People typically don't associate the word "safe" with cybercriminals. After all, we get the impression these folks are risk-takers, dangerous and willing to do whatever it takes to exploit their victims and steal their data. And yes, they're all of these phrases and more. However, they're also smart, and they know it's critical they only take calculated risks. If they don't, they understand there's a good chance they'll get caught and arrested, or at least lose out on a hefty cash prize.
Trend Micro pointed out that before the rise of more advanced technologies, IT criminals would use everything from small cameras to physical hardware to steal credit card numbers and other information from bank customers. Long gone, however, are the days of bank robbers taking their cues from famed criminals like Willie Sutton (who robbed banks for decades but spent a good portion of his life in jail, reported the Brooklyn Daily Eagle.) Many robbers have evolved past wearing masks and storming buildings because when you're sitting behind a computer, you don't need one.
"[ATMs] are no longer just affected by the physical attempts of emptying the money safe," Trend Micro researchers David Sancho and Numaan Huq said, according to Ed Cabrera, Chief Cybersecurity Officer at Trend Micro. "Now logical attacks on ATMs are slowly being recognized as an emerging threat by the security industry and law enforcement agencies."
Types of attacks on ATM machines
Over the years, attacks on ATMs have evolved. Here are some of the variants that have emerged:
For years, skimming machines were a go-to option for bank robbers. These are small devices that criminals place over a card reader at an ATM. When someone swipes a card, the device streams information back to the cybercriminal. From there, they steal data.
For the past couple of years, malware attacks have steadily grown, noted Sancho. A 15 percent jump in ATM IT attacks occurred between 2014 and 2015, and the number of total reported losses has increased exponentially over the years. In comparison, physical ATM attacks have paled next to those committed by cybercriminals.
What caused the rise of malware attacks?
Malware attacks came about because of an opportunity. We already named one advantage – the ability to stay hidden while stealing data – but Sancho said there are a few more people may not be aware of.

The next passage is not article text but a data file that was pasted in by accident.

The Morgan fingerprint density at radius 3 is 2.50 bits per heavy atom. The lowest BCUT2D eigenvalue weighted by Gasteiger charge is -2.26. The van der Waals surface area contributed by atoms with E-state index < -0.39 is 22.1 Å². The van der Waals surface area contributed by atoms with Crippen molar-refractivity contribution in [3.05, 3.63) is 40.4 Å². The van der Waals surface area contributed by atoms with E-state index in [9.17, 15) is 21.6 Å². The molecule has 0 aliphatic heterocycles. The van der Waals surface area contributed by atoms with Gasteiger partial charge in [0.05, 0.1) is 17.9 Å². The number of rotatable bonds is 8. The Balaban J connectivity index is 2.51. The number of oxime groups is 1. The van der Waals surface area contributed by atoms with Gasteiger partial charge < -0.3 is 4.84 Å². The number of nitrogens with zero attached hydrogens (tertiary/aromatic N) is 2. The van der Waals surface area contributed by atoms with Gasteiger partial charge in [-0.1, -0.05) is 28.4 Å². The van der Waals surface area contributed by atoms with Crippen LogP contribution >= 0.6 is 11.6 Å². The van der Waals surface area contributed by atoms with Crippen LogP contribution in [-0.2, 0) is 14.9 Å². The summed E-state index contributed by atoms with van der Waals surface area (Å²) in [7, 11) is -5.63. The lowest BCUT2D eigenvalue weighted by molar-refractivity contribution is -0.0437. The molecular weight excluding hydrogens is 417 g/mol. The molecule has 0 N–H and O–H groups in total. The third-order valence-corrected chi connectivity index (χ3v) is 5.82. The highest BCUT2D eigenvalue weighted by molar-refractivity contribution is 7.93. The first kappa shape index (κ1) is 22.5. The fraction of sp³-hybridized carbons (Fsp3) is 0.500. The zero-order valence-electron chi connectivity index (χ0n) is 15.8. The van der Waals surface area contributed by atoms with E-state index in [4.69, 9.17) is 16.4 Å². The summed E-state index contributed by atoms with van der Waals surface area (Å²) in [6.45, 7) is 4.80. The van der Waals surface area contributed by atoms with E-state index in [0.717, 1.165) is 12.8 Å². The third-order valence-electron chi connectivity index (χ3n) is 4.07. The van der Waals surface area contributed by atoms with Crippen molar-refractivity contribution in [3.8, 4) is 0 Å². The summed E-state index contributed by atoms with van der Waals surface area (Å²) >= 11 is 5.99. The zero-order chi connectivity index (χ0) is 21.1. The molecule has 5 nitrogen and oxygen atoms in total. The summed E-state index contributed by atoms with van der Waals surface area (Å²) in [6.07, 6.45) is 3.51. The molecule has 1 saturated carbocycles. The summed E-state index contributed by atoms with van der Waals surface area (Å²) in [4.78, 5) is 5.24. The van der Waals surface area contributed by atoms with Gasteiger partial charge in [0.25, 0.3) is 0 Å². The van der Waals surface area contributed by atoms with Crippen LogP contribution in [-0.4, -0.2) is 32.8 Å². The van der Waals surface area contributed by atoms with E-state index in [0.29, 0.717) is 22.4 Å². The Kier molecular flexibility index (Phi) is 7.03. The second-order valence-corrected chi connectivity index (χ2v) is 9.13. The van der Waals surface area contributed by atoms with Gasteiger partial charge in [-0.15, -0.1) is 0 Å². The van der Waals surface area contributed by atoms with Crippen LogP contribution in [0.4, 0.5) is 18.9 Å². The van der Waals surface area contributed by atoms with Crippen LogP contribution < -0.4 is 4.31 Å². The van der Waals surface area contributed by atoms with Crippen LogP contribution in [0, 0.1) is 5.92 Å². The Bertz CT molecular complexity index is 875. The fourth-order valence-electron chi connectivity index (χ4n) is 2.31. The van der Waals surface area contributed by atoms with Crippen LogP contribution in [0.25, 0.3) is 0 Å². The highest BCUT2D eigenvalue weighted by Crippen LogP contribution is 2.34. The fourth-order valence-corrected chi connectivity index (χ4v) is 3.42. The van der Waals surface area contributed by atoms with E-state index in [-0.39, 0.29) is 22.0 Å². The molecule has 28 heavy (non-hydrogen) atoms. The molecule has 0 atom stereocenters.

Trend Micro and Europol's European Cybercrime Center collaborated to find out exactly what caused its rise in popularity.
- Institutions using archaic operating systems such as Windows XP likely found it difficult to keep their applications up to date simply because the OS stopped receiving automatic updates. This makes these systems vulnerable to attack.
- The use of middleware which simplifies the deployment of applications across ATMs and other systems, left them exposed to malware writers.
A different type of cyber crime is growing in popularity. It's called Alice, and it could become a serious challenge for financial institutions that don't have the safety protocols in place to curb it.
Trend Micro discovered this new Malware in November 2016, and found it may be the simplest but one of the most effective malware families to date. Alice doesn't steal people's data like typical malware. Instead, it gives cybercriminals access to something just as valuable: money.
Alice infect an ATM by running two files in its root directory, noted Trend Micro, then it connects to CurrencyDispenser1 the default name for money dispensing hardware, and if the criminal inputs the correct Pin, Alice opens the "operator panel." From there, the criminal can steal money.
Sancho noted that malware similar to Alice is likely to grow in the coming years. It's no longer a "niche" attack. He added that while today they might use off-the-shelf packers, these criminals could soon turn to custom packers and unique procedures to stay undetected.
While something like Alice is likely to catch financial institutions off guard, because it's a new type of attack, there are still ways to keep their facilities protected.
Install high-definition security cameras that alert authorities of suspicious activity, don't set up ATMs in areas that have high crime rates (if you can help it), teach your employees about best-practice IT safety protocols and use advanced software to protect machines.